Re-Examining Adaptation and the Setpoint Model of Happiness: Reactions to Changes in Marital Status
According to adaptation theory, individuals react to events, but quickly adapt back to baseline levels of subjective well-being. To test this idea, the authors use data from a 15-year longitudinal study of over 30 000 individuals to examine the effects of marital transitions on life satisfaction. On average, individuals reacted to events and then adapted back towards baseline levels. However, there were substantial individual differences in this tendency. Individuals who initially reacted strongly were still far from baseline years later, and many people exhibited trajectories that were in the opposite direction to that predicted by adaptation theory. Thus, marital transitions can be associated with long-lasting changes in satisfaction, but these changes can be overlooked when only average trends are examined.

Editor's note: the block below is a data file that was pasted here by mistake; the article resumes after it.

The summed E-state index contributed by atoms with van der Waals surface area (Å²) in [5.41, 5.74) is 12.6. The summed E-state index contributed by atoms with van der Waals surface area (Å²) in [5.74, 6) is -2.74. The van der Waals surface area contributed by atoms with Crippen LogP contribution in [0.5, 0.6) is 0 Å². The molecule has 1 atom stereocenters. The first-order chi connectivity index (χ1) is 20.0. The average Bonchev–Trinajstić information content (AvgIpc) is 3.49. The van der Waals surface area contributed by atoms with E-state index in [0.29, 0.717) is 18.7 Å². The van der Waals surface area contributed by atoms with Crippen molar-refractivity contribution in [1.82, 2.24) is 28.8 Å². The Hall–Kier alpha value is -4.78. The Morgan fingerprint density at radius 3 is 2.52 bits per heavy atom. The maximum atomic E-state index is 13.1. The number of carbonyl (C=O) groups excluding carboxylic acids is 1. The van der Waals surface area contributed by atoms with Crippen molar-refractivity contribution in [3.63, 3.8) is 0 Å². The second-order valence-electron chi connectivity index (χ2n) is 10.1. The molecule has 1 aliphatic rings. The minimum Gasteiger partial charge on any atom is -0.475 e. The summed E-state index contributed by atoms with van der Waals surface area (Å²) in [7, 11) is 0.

|Date of creation:||2002|
|Publication status:||Published in Journal of Personality and Social Psychology, March 2003, 84, pp. 527-539.|
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